ST. GERMAIN HOTEL, NEW YORK,
February 6, 1861,
Since the repulse of the steamer Star of the West at Charleston it may be assumed that all the channels over the bar are obstructed, but as the bar is more than four miles in length the spaces between these channels are too extensive to be closed; therefore at high water and smooth sea the harbor is perfectly accessible to vessels drawing, say, seven feet of water. The United States have no steamers of this draught. The skillful officers at Charleston, aware of this fact, will conclude that relief must go in at high water in boats or light-draught steamers, incapable of bearing a very offensive armament. They will be perfectly prepared for such attempts by arming and heavily manning all the steamers they possess, and at the critical moment will throw themselves alongside of the relief vessels, and thus jeopardize the movement by the very detention of the conflict. To elude their vigilance or attempt a stratagem, however ingenious, I consider too liable to failure. I propose to put the troops on board of a large, comfortable sea steamer, and hire two powerful light-draught New York tug-boats, having the necessary stores on board; these to be conveyed by the U. S. steamer Pawnee, now at Philadelphia, and the revenue cutter Harriet Lane. (The Pawnee is the only available steam vessel of war north of the Gulf of Mexico, draws twelve feet of water, and has seven heavy guns. As a steamer, she seems to be a failure, but may be got ready for this emergency; at least she is, unfortunately, our only resource.) The Harriet Lane I understand to be an excellent and efficient vessel; but either of these steamers alone may be liable to capture by an overwhelming force.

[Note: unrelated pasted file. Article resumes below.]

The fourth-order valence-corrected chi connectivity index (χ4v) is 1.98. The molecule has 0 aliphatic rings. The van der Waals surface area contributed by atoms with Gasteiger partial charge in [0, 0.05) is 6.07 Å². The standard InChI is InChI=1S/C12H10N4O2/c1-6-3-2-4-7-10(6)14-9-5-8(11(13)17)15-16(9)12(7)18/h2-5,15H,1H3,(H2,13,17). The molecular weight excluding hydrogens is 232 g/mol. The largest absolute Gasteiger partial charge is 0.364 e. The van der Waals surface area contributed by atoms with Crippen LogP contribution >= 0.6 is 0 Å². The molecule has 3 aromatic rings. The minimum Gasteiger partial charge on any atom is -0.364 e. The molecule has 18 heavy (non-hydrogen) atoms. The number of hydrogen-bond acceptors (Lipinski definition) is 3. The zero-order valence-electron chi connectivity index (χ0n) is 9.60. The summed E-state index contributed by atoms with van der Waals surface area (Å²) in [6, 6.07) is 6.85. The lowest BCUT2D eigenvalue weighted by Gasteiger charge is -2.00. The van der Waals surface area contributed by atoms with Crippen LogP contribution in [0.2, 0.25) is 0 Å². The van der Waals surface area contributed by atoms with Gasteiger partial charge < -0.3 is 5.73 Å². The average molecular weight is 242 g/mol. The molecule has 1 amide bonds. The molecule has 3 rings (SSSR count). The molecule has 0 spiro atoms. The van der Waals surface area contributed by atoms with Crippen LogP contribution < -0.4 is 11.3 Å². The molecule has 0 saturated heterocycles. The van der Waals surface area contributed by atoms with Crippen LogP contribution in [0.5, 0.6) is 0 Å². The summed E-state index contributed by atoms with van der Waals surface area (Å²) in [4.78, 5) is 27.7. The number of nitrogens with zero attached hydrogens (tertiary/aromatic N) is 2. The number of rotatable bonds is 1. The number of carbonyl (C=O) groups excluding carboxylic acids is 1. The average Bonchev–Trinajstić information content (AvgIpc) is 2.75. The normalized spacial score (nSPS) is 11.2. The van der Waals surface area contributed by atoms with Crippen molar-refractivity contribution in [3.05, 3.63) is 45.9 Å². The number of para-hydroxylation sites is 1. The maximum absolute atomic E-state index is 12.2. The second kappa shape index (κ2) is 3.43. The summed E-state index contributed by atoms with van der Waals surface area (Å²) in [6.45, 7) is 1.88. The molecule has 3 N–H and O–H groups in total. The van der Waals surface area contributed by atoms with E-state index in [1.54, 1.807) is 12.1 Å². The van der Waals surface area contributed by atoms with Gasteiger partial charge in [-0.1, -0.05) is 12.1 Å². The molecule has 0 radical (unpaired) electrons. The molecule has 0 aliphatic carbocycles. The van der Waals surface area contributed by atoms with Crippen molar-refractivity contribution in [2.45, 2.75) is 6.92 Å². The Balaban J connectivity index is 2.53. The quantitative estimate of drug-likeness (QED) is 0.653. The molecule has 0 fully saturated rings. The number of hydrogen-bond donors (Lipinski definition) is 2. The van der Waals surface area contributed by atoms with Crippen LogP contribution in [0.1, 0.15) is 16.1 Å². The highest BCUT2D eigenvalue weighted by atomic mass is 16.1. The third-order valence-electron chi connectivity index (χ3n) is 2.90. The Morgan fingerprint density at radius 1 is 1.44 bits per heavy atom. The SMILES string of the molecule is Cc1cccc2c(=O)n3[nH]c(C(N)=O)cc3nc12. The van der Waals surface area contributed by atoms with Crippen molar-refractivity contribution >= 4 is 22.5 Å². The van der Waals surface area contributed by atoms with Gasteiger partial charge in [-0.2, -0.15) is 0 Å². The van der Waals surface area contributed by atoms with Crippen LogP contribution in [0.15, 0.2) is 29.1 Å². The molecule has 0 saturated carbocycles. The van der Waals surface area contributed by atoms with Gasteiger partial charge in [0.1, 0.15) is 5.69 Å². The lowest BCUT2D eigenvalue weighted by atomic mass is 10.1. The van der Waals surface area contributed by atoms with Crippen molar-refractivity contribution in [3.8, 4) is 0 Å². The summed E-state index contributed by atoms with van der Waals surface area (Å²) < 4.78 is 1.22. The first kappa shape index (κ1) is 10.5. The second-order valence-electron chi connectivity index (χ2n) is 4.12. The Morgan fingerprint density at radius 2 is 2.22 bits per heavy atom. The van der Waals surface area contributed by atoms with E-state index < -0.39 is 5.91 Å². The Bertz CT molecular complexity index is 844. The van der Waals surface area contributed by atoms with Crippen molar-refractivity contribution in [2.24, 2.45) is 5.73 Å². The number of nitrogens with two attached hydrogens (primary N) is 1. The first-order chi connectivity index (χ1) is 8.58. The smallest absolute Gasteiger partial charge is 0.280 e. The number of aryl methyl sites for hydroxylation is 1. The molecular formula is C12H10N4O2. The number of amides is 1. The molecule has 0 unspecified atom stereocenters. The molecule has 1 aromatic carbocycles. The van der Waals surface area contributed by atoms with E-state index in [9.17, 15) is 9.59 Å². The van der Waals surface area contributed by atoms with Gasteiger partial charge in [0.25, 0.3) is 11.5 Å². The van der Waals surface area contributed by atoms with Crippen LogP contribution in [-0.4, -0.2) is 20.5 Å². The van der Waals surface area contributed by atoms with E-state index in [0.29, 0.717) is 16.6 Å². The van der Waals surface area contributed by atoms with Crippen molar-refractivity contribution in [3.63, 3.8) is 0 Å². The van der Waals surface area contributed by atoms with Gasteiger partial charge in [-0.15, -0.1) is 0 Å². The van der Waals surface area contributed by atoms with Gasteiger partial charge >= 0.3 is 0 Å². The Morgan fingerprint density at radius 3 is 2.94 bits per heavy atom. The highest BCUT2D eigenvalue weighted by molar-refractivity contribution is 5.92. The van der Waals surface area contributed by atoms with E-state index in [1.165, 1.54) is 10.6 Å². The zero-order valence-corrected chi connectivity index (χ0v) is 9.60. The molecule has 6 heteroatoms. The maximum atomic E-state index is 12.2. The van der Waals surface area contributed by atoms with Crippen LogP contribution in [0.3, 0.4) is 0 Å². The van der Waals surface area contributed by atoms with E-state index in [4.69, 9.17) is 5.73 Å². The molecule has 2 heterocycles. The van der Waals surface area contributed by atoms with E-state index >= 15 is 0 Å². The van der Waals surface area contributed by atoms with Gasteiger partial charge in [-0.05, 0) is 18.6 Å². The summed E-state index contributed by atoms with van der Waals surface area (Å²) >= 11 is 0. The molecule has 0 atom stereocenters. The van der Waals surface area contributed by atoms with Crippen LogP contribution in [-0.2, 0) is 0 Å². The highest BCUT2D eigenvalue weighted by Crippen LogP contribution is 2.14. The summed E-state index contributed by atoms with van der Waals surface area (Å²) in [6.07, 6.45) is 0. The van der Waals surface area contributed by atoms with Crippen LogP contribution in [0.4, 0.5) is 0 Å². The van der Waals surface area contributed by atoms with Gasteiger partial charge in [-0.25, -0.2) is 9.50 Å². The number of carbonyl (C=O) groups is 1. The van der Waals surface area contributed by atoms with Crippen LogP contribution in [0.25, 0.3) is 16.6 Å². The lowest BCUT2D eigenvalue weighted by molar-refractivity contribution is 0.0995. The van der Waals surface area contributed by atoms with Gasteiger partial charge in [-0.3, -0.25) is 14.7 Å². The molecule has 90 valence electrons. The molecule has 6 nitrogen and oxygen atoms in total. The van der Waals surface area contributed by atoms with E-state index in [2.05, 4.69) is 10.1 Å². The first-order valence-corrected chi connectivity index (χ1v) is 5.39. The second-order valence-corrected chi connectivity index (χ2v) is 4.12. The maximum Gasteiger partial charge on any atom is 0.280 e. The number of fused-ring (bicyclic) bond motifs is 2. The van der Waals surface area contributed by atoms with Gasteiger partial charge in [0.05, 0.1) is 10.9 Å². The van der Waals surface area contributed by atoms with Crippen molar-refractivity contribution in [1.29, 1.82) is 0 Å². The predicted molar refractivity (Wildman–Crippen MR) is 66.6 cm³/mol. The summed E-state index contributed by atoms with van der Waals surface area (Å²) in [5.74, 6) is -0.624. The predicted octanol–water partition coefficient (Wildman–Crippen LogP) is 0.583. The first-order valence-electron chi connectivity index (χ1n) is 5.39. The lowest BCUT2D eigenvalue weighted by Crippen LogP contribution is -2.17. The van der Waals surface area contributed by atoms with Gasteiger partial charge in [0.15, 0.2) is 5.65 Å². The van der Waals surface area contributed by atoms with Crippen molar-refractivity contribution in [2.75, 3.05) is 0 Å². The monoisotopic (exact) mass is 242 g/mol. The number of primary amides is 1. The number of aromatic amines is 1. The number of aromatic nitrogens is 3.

Arriving off the bar I propose to examine by day the naval preparations and obstructions. If their vessels determine to oppose our entrance (and a feint or flag of truce would ascertain this) the armed ships must approach the bar and destroy or drive them on shore. Major Anderson would do the same upon any vessels within the range of his guns, and would also prevent any naval succor being sent down from the city. Having dispersed this force the only obstacles are the forts on Cummings Point and Fort Moultrie, and whatever adjacent batteries they may have erected distant on either hand from midchannel about three-quarters of a mile. At night, two hours before high water, with half the force on board of each tug within relieving distance of each other, I should run in to Fort Sumter.
SOURCES: The War of the Rebellion: A Compilation of the Official Records of the Union and Confederate Armies, Series I, Volume 1 (Serial No. 1), p. 203-4; Robert Means Thompson & Richard Wainwright, Editors, Publications of the Naval History Society Volume 9: Confidential Correspondence of Gustavus Vasa Fox Assistant Secretary Of The Navy 1861-1865, Volume 1, p. 8-9